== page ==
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< Back to current issue of Immigration Daily

Bloggings on Immigration Law

by Roger Algase

Bloggings: A few thoughts about Angelo Paparelli's comment: "Face off: Foreign Entrepreneurs vs. the Immigration Alligators - with Obama as referee" by Roger Algase

Angelo Paparelli's June 10 Blogging lists some of the most important of the many ways that President Obama could make the legal immigration system more equitable and realistic for the skilled, educated, foreign specialty workers and  entrepreneurs  who have the most to contribute to America'a economy and society. To add just one of many other possible items to Mr. Paparelli's list, the president could easily arrange to withdraw Donald Neufeld's memo barring offsite professional workers, mainly Indian computer specialists, from obtaining H-1B status.

As every immigration lawyer knows, this memo was issued without any legal authority other than an egregious distortion of the relevant INA provisions, and with total disregard of the requirements of the Administrative Procedure Act. All it would take to consign the Neufeld memo to the dustbin of immigration history would be one or two phone calls by the president (perhaps with a request for a couple of resignations in order to keep the alligators out of the H-1B program).

Of course, there is no chance that any reasonable or sensible action such as the above, or those that Mr. Paparelli so wisely recommends, will take place in this administration.  This brings me to the only question I would like to raise about Mr. Paparelli's choice of words. Why call Obama a "referee" when the president is so obviously on the side of the immigration alligators, if not the person who put them into the moat in the first place?

Mr. Paparelli is absolutely right to blame politics for Obama's refusal to lift a finger (or a pen) to fix the system. But where do we go from here? Obama, as Mr. Paparelli also points out, is no fool. The president obviously thinks that, to borrow an old expression from the Vietnam war period, he can continue to hold on to the hearts and minds of America's immigrant communities because he also has them somewhere else.

The only alternative to Obama and his immigration alligators (as the president sees it) is the Republicans with their nuclear option - five years in prison for each day that someone overstays a visa. (This is not my idea - it was in the immigration bill, H.R. 3447, that the House passed in 2005, the last time the Republicans controlled that chamber before last year's corporate money driven election debacle.) In the cynical, hypocritical calculus that passes for immigration policy in today's White House, immigrants and immigrant advocates can be thrown under the bus (or into the moat, in order not to mix metaphors) because they have no place else to go. Better the party of the immigration alligators than the party of total immigration nuclear extinction.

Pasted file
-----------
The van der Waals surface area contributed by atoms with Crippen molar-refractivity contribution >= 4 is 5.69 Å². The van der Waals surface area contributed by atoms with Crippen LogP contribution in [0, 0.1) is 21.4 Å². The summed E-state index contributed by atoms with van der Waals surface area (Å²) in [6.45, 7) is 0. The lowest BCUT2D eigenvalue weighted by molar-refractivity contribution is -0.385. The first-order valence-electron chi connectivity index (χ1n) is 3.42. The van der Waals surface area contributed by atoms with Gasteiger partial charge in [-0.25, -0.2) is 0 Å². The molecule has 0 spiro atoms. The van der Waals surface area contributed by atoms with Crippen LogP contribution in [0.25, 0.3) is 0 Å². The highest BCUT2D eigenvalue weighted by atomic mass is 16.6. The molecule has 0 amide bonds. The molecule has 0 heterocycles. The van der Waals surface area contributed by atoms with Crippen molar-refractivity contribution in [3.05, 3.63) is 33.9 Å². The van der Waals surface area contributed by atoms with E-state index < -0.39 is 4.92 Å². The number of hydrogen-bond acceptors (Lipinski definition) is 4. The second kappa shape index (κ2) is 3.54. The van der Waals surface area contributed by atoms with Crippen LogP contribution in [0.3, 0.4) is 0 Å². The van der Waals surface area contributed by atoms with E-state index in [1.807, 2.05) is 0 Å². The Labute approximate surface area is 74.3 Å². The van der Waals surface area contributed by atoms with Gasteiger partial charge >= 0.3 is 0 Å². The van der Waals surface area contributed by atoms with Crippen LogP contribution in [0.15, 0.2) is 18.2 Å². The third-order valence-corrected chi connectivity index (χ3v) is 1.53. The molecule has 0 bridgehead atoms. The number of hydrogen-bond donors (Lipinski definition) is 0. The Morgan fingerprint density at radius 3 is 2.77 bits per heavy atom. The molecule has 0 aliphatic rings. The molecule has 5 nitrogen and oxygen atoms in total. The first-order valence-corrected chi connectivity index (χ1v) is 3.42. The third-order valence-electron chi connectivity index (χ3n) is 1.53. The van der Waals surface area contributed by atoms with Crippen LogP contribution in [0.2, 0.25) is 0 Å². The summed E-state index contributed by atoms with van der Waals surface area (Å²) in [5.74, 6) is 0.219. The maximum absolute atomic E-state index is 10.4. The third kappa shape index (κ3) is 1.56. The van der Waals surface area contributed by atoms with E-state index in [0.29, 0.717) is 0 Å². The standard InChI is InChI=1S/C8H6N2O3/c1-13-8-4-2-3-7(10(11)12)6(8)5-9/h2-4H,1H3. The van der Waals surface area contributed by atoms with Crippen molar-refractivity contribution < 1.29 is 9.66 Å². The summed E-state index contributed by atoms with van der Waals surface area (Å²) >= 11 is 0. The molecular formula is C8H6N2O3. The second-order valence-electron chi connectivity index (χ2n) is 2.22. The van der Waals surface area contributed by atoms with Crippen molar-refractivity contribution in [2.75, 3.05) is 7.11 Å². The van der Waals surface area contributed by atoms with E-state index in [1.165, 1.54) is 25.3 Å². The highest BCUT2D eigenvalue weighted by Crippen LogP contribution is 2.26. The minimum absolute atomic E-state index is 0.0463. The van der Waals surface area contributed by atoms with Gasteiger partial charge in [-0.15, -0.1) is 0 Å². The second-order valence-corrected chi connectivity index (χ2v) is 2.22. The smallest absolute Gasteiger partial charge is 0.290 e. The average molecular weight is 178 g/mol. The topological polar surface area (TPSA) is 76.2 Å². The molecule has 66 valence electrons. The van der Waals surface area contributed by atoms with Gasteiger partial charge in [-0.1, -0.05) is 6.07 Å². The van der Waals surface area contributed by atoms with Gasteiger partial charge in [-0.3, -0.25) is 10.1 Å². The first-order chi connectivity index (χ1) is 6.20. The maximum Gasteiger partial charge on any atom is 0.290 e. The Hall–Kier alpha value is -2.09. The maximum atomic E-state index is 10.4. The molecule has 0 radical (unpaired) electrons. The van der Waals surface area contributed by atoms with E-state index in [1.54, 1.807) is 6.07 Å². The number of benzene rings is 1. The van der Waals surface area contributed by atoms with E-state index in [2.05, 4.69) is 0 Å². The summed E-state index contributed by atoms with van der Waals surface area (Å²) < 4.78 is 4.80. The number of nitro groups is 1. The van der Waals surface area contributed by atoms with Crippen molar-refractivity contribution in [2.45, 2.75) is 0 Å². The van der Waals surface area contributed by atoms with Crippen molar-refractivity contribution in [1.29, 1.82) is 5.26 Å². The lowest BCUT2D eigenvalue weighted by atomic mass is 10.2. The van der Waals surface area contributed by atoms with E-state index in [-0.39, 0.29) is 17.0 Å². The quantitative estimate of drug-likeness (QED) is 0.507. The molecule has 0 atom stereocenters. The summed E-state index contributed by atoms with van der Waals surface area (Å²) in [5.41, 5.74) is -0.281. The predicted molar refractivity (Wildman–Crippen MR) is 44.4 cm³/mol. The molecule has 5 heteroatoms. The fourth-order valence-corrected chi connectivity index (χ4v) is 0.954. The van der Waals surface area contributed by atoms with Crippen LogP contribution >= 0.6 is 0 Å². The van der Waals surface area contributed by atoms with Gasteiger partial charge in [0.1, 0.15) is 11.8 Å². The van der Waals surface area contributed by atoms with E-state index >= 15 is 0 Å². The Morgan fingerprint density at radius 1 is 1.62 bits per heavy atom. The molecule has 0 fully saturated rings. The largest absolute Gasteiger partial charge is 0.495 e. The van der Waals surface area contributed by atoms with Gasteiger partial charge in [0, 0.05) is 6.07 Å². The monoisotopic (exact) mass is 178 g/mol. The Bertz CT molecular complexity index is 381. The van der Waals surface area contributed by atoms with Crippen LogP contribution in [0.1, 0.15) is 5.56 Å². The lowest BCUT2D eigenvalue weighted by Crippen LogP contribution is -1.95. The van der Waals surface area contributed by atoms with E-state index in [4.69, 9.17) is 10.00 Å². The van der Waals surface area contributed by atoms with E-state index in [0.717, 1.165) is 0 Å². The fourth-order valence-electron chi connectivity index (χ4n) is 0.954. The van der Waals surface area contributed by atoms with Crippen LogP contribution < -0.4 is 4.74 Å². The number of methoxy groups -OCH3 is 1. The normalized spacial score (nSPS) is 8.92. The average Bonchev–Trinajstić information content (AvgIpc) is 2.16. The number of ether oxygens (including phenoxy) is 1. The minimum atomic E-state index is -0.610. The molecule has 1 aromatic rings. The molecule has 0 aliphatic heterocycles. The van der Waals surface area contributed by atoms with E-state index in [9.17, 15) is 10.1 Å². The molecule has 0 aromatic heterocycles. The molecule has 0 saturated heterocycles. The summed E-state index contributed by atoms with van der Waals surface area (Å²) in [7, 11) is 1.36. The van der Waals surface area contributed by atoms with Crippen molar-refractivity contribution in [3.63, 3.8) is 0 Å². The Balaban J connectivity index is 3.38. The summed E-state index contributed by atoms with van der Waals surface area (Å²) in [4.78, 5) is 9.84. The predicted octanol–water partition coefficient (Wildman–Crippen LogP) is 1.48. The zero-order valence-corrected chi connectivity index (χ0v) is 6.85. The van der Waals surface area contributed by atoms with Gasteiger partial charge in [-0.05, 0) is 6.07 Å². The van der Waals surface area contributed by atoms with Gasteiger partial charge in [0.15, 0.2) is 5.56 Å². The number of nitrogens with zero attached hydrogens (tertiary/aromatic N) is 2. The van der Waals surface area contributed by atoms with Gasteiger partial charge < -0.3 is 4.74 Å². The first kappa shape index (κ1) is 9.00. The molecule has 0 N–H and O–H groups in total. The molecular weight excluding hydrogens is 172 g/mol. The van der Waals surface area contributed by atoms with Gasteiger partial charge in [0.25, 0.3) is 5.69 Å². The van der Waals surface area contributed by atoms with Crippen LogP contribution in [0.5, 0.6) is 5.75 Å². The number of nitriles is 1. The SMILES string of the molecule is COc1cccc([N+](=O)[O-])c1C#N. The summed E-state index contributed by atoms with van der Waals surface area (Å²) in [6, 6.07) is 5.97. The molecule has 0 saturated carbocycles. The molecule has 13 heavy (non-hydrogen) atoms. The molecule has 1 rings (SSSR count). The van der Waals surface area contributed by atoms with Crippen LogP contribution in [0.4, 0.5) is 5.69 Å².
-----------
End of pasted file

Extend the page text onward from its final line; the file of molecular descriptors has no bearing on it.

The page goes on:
But what if Obama's political calculus is just as flawed as his alligator dependent immigration policies and his prevarications about how helpless he supposedly is to call off the alligators without "bipartisan" Congressional support, which is as likely to come as the alligators are to turn into butterflies? What if America's immigrants, and their US citizen family members, employers, advocates, and all Americans of good will take to the streets, peacefully, day after day, demonstration after demonstration, rally after rally, and if need be, strike after strike,  to show Obama and his shortsighted, cynical immigration "enforcers" that they can no longer take America's Latinos, Asians and other minorities, the very people without whose votes Obama never could have been elected, for granted?

What if there is a serious third party - a Tequila Party - whose rise could cost Obama the election? True, this could lead to a monumental game of chicken, where Obama tries to scare minorities about the (very real) horrors awaiting them if a Tea Party bigot or some other Republican (is there any such other Republican?) takes over the White House, while immigrant advocates try to scare Obama into thinking that he might lose next year's election without minority votes.

Admittedly, it is hard to tell where this might lead. But there is a real possibility that a good effect might come out of this. Obama might realize that America's immigrant communities and their supporters have him exactly where he thinks he has them. Then we might, just possibly, see officials such as Donald Neufeld and the enforcement-only addicted DHS Secretary, Janet Napolitano, embark on their long overdue return to private life, as the alligators start to leave the immigration moat.